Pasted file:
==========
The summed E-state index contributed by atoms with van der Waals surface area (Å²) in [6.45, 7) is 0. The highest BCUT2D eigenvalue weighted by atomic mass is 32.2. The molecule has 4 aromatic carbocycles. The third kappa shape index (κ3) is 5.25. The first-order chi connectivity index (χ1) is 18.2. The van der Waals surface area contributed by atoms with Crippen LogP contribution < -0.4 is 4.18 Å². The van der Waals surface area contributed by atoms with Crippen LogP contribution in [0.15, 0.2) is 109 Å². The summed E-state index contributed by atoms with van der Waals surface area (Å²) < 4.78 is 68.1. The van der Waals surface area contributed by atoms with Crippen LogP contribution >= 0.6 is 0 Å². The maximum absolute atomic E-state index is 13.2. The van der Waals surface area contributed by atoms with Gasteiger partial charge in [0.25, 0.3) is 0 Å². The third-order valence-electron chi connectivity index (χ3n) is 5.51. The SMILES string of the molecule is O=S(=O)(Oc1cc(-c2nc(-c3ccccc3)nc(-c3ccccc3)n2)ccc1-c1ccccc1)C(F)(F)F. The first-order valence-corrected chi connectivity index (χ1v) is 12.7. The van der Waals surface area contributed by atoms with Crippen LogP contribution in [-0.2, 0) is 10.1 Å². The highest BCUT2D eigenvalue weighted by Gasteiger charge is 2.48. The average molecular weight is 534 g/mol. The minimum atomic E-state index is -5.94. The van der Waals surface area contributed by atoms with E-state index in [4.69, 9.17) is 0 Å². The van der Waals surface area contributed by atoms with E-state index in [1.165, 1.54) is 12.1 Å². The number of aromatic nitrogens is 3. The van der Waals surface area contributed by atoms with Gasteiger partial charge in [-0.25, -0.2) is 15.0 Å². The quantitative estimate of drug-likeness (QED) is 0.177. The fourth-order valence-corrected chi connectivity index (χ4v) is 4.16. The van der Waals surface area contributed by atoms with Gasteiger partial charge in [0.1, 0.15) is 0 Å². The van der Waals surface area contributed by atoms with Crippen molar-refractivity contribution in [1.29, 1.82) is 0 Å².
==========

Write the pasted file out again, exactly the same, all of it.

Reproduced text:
The summed E-state index contributed by atoms with van der Waals surface area (Å²) in [6.45, 7) is 0. The highest BCUT2D eigenvalue weighted by atomic mass is 32.2. The molecule has 4 aromatic carbocycles. The third kappa shape index (κ3) is 5.25. The first-order chi connectivity index (χ1) is 18.2. The van der Waals surface area contributed by atoms with Crippen LogP contribution < -0.4 is 4.18 Å². The van der Waals surface area contributed by atoms with Crippen LogP contribution in [0.15, 0.2) is 109 Å². The summed E-state index contributed by atoms with van der Waals surface area (Å²) < 4.78 is 68.1. The van der Waals surface area contributed by atoms with Crippen LogP contribution >= 0.6 is 0 Å². The maximum absolute atomic E-state index is 13.2. The van der Waals surface area contributed by atoms with Gasteiger partial charge in [0.25, 0.3) is 0 Å². The third-order valence-electron chi connectivity index (χ3n) is 5.51. The SMILES string of the molecule is O=S(=O)(Oc1cc(-c2nc(-c3ccccc3)nc(-c3ccccc3)n2)ccc1-c1ccccc1)C(F)(F)F. The first-order valence-corrected chi connectivity index (χ1v) is 12.7. The van der Waals surface area contributed by atoms with Crippen LogP contribution in [-0.2, 0) is 10.1 Å². The highest BCUT2D eigenvalue weighted by Gasteiger charge is 2.48. The average molecular weight is 534 g/mol. The minimum atomic E-state index is -5.94. The van der Waals surface area contributed by atoms with E-state index in [4.69, 9.17) is 0 Å². The van der Waals surface area contributed by atoms with E-state index in [1.165, 1.54) is 12.1 Å². The number of aromatic nitrogens is 3. The van der Waals surface area contributed by atoms with Gasteiger partial charge in [-0.25, -0.2) is 15.0 Å². The quantitative estimate of drug-likeness (QED) is 0.177. The fourth-order valence-corrected chi connectivity index (χ4v) is 4.16. The van der Waals surface area contributed by atoms with Gasteiger partial charge in [0.1, 0.15) is 0 Å². The van der Waals surface area contributed by atoms with Crippen molar-refractivity contribution in [1.29, 1.82) is 0 Å².